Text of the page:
“We support the bill prohibiting discrimination against those with mental or physical disabilities in transplants,” Fisher said. “One’s right to life should not be based on uncontrollable characteristics, but rather on one’s intrinsic value as a human being.”
In 2013, the federal HIV Organ Policy Equity Act made it possible for an HIV-positive individual to give any organ to other HIV-positive patients in transplant procedures. However, in Michigan, state law still stipulates that patients — including those who are HIV-positive — seeking organ transplants cannot receive organs from those who have tested positive for HIV/AIDS. Organs from HIV-positive donors are currently shipped out of the state.
The second of the two bills in the package would allow Michiganders with a positive HIV test to donate their organs to other HIV-positive patients in the state.
One of the bill’s sponsors, state Rep. Felicia Brabec, D-Pittsfield, supports the bill because it would expand donor eligibility to more individuals and would make it possible for more patients to receive life-saving organ donations quickly.
“Allowing these transplants will also increase the total pool of available organs for all transplant recipients, regardless of their HIV status,” Brabec said to the Michigan House right before the bill passed on June 17. “That means that this legislation would be saving the lives of both HIV-positive and HIV-negative patients right here in Michigan.”
The disability anti-discrimination bill was most recently referred to the Committee on Health Policy. The bill concerning organ transplants between HIV-positive individuals was passed unanimously by the House on June 17 and is now headed to the state Senate for further consideration.
3. Bill Package: Ban on chokeholds and “no-knock” warrants.
Status: Package announced by Michigan House Democrats
The “Justice for All” plan was introduced by state Rep. Tenisha Yancey, D-Harper Woods; state Rep. Sarah Anthony, D-Lansing; and state Rep. Felicia Brabec, D-Pittsfield, on June 8.
The 16-bill package aims to require that law enforcement report any uses of force, misconduct complaints and the results of any subsequent investigations to the Michigan Commission on Law Enforcement Standards. Any results or data from investigations would also have to be made available to the public. Bills in the package would also prohibit chokeholds and no-knock warrants — which allow law enforcement to enter a residency without notifying the residents beforehand — and would eliminate immunity for officers who use unreasonable force.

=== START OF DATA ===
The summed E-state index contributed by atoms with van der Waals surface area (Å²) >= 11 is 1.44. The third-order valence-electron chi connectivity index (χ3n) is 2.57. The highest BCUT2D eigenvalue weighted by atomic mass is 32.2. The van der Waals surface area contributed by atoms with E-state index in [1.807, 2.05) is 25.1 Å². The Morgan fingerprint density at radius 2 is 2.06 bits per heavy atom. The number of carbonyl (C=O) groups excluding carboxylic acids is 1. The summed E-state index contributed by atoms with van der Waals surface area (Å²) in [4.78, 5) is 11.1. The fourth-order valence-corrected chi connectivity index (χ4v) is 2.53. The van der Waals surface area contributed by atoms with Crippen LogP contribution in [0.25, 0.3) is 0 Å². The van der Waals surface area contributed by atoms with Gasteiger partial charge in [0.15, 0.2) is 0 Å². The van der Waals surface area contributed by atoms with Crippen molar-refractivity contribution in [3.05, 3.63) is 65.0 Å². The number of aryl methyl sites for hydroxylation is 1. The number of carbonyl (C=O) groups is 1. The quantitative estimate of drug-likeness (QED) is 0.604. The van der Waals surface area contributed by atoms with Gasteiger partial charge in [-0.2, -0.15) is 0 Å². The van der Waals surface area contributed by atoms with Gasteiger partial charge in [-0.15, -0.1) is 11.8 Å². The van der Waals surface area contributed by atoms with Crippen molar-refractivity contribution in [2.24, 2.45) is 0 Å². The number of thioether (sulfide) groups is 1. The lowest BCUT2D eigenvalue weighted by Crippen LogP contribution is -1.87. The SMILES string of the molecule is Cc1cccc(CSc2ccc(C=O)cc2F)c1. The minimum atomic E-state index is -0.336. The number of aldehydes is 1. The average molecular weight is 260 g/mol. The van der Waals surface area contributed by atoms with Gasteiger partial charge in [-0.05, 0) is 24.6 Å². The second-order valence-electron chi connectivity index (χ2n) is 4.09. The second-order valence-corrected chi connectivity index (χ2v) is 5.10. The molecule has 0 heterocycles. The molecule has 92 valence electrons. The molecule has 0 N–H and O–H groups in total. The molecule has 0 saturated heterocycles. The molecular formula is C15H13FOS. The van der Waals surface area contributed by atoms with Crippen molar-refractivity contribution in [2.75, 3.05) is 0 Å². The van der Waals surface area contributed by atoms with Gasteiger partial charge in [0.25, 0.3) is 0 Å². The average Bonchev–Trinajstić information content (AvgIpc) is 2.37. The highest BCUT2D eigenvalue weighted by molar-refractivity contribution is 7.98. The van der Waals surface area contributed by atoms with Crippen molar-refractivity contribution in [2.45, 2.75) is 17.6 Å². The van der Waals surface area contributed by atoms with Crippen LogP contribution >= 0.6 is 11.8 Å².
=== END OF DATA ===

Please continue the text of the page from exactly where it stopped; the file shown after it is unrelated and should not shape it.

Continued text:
Police officers have been given “qualified immunity” in the past to protect them from being held personally accountable for constitutional violations when in the field.
Breonna Taylor’s mother and cousin are among those who have asked that Michigan legislators pass the police reforms outlined in the “Justice for All” plan. Breonna Taylor was fatally shot by police officers who used a battering ram to enter her home in Louisville, Kentucky on March 13, 2020. The officers had a “no-knock” warrant to search the residence for evidence relating to a narcotics investigation involving Taylor’s ex-boyfriend.
This June, the Metro Council in Louisville voted to pass “Breonna’s Law,” banning “no-knock” warrants in the city.
In regards to the possibility of making “no-knock” warrants illegal in Michigan and enacting the other police reforms outlined in the package, Yancey said passing the bills would help advance justice and equity within the state.
“Each and every person who lost their life at the hands of the police was a human being who deserved to be respected and protected,” Yancey said. “While it is both clear and unfortunate that we as a society failed to protect them, my colleagues and I will continue to fight to ensure that they receive justice. We stand for each and every one of them.”